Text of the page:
Due to the sensitivities you must use a qualified and authorised adventure company to participate in adventure activities. All the guides are qualified have undergone specific training and operate within a set of rules to ensure environmental protection. Find a Adventure Guide here
From Village Centre
The entrance to a fairy kingdom is reputed to be somewhere along the Elidir Trail, which takes you upstream along the easy path on the right hand side of the River Pyrddin to Sgwd Gwladus, the Lady Falls. The path becomes much more difficult after lady falls. To continue, double back to the bridge and bear left along the banks of the Nedd Fechan to reach Sgwd-y-Bedol (the Horseshoe Falls), shaped in several levels of semi-circular ledges. A little further upstream the water cascades over Sgwd Ddwli Isaf and Sgwd Ddwli Uchaf (the Lower and Upper Gushing Falls) which after heavy rain, truly live up to their name. From here you can continue on to the picnic area at Pont Melin-Fach or retrace your steps back to Pontneddfechan. This is a very popular and sometimes busy Trail. The second tallest (70ft) fall in South Wales, Sgwd Einion Gam (‘the fall of the Crooked Anvil’) is located upstream beyond Lady Falls, however it is very difficult to reach because there is no defined path to the waterfall, and the route requires several river crossings which may not be possible when the river is high.
From Dinas Rock (10 mins walk from center via riverside link path)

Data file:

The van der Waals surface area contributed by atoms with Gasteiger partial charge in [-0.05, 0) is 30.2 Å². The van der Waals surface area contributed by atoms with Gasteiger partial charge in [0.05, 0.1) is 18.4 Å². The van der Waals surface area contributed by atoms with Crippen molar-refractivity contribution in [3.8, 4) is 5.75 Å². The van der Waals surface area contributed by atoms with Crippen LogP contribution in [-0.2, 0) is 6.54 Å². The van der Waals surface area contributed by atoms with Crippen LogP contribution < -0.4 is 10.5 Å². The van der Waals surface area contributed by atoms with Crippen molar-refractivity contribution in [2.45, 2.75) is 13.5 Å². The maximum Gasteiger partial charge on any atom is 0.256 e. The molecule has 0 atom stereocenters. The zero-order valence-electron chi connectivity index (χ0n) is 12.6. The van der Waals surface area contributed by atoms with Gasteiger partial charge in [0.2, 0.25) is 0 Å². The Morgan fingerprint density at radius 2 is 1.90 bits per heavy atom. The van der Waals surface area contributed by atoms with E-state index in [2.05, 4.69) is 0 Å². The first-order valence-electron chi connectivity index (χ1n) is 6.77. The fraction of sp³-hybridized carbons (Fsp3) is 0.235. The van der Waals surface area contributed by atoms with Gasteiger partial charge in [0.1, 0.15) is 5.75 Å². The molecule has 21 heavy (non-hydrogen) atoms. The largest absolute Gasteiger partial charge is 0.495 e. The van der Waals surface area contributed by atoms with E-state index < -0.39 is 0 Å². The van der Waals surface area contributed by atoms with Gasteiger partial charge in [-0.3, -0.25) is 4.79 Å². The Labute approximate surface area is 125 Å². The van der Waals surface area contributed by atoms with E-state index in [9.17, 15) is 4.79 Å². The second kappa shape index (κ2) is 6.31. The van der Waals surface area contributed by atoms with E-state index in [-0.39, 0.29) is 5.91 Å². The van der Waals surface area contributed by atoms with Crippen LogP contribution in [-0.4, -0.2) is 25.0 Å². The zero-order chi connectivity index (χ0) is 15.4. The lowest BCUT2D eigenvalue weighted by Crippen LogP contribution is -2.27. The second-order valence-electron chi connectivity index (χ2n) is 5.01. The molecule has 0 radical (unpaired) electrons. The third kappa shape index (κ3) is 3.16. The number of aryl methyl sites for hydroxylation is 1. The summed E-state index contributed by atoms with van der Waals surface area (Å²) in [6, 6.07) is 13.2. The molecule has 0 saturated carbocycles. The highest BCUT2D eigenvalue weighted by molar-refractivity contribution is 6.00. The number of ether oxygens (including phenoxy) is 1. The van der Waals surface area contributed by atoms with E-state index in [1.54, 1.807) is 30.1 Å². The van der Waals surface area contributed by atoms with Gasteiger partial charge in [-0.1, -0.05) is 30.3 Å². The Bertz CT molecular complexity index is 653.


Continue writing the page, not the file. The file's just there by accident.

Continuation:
Four waterfall Trail(via the Sgwd-y-Eira link trail)
One of the Wales most spectacular trails taking in the four famous falls, Sgwd-y-Eira – Waterfall of snow (The trail goes behind the waterfall!!), Sgwd y Pannwr, Sgwd Isaf Clun-gwyn and Sgwd Clun-Gwyn. Suitable for all, with great care and a reasonable amount of mobility, there are uneven paths and many, many steps.
Starting at the village hall, a fairly easy walk alongside the River Mellte to the site of the former gunpowder works. There is numerous buildings, bridges, and dams to view. A popular jumping spot for gorge walkers called loonies leap can be viewed from the wooden bridge.
Often missed by visitors. The lower trail is an all accessibility trail (suitable for wheelchairs and buggies) follows a wooded gorge contains some spectacular geology such as the spectacular limestone rock formation known as Bwa Maen. Its a 15 min walk to the end where the cascades provide a dramatic back drop. To access the top part of the gorge (not all accessibility) you’ll need to double back and head up the side of Dinas rock following the Sgwd-y-Eira trail. It’s a steep 15 min walk before you take a link path that drops steeply into a deep ravine containing a picturesque waterfall that has a wooden bridge across it.
Travelling from Pontneddfechan into the swansea valley via the A4109 intervalley link rd, you will pass the highest (27 metres) and possibility the most spectacular of all the waterfalls in South Wales. Henrhyd falls located near the village of Coelbren is also known as the batcave locally due to its cameo in the blockbuster Batman: The dark knight rises. A short but steep path takes about 15 minutes each way from the carpark to the main falls. It is possible with care to walk behind the waterfall, but not after heavy rain when the gorge is a misty torrent. The falls located in a deep gorge sometimes can freeze in the winter. There are several other rarely visited falls along the nant lech trail.
Powerfull Visited this in mid October after a week of heavy rain and it was stunning - so much water, noise and wind from the fall... read morefelineluckypunk1/19/2020
Stunning At the outset I gave to say I got this walk on National Trust web sight. The waterfall is fantastic. Then we walked doen... read moreblueberrybelle1/10/2020